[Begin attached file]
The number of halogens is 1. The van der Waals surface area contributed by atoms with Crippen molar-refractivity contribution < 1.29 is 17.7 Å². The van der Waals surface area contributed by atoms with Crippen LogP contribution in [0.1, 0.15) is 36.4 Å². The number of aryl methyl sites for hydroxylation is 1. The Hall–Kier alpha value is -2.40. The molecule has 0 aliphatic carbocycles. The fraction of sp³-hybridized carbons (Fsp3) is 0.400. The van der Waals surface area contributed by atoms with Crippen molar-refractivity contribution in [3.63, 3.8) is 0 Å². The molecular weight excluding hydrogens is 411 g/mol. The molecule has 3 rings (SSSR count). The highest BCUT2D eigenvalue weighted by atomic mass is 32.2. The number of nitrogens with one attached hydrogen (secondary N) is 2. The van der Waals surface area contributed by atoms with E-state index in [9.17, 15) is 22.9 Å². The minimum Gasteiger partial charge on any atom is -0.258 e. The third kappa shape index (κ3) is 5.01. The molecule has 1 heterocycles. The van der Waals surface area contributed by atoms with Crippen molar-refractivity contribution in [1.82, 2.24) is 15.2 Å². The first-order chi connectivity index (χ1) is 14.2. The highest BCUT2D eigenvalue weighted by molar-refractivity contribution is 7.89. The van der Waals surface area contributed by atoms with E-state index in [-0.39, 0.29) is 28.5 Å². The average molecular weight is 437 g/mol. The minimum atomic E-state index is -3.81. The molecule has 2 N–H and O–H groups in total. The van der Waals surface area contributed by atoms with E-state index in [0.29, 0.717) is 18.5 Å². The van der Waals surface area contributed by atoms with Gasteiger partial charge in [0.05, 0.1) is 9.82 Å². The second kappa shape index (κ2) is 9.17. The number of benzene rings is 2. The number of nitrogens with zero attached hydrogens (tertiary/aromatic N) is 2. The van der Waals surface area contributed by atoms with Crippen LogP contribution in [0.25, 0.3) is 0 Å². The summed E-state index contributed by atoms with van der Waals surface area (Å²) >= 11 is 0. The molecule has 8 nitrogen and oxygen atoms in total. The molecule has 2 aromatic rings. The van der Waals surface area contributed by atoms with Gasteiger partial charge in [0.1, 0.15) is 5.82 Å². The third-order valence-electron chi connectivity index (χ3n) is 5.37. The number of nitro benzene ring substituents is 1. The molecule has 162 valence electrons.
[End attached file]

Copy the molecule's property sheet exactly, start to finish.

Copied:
The number of halogens is 1. The van der Waals surface area contributed by atoms with Crippen molar-refractivity contribution < 1.29 is 17.7 Å². The van der Waals surface area contributed by atoms with Crippen LogP contribution in [0.1, 0.15) is 36.4 Å². The number of aryl methyl sites for hydroxylation is 1. The Hall–Kier alpha value is -2.40. The molecule has 0 aliphatic carbocycles. The fraction of sp³-hybridized carbons (Fsp3) is 0.400. The van der Waals surface area contributed by atoms with Crippen molar-refractivity contribution in [3.63, 3.8) is 0 Å². The molecular weight excluding hydrogens is 411 g/mol. The molecule has 3 rings (SSSR count). The highest BCUT2D eigenvalue weighted by atomic mass is 32.2. The number of nitrogens with one attached hydrogen (secondary N) is 2. The van der Waals surface area contributed by atoms with E-state index in [9.17, 15) is 22.9 Å². The minimum Gasteiger partial charge on any atom is -0.258 e. The third kappa shape index (κ3) is 5.01. The molecule has 1 heterocycles. The van der Waals surface area contributed by atoms with Crippen molar-refractivity contribution in [1.82, 2.24) is 15.2 Å². The first-order chi connectivity index (χ1) is 14.2. The highest BCUT2D eigenvalue weighted by molar-refractivity contribution is 7.89. The van der Waals surface area contributed by atoms with E-state index in [-0.39, 0.29) is 28.5 Å². The average molecular weight is 437 g/mol. The minimum atomic E-state index is -3.81. The molecule has 2 N–H and O–H groups in total. The van der Waals surface area contributed by atoms with E-state index in [0.29, 0.717) is 18.5 Å². The van der Waals surface area contributed by atoms with Gasteiger partial charge in [0.05, 0.1) is 9.82 Å². The second kappa shape index (κ2) is 9.17. The number of benzene rings is 2. The number of nitrogens with zero attached hydrogens (tertiary/aromatic N) is 2. The van der Waals surface area contributed by atoms with Crippen LogP contribution in [0.25, 0.3) is 0 Å². The summed E-state index contributed by atoms with van der Waals surface area (Å²) >= 11 is 0. The molecule has 8 nitrogen and oxygen atoms in total. The molecule has 2 aromatic rings. The van der Waals surface area contributed by atoms with Gasteiger partial charge in [0.1, 0.15) is 5.82 Å². The third-order valence-electron chi connectivity index (χ3n) is 5.37. The number of nitro benzene ring substituents is 1. The molecule has 162 valence electrons.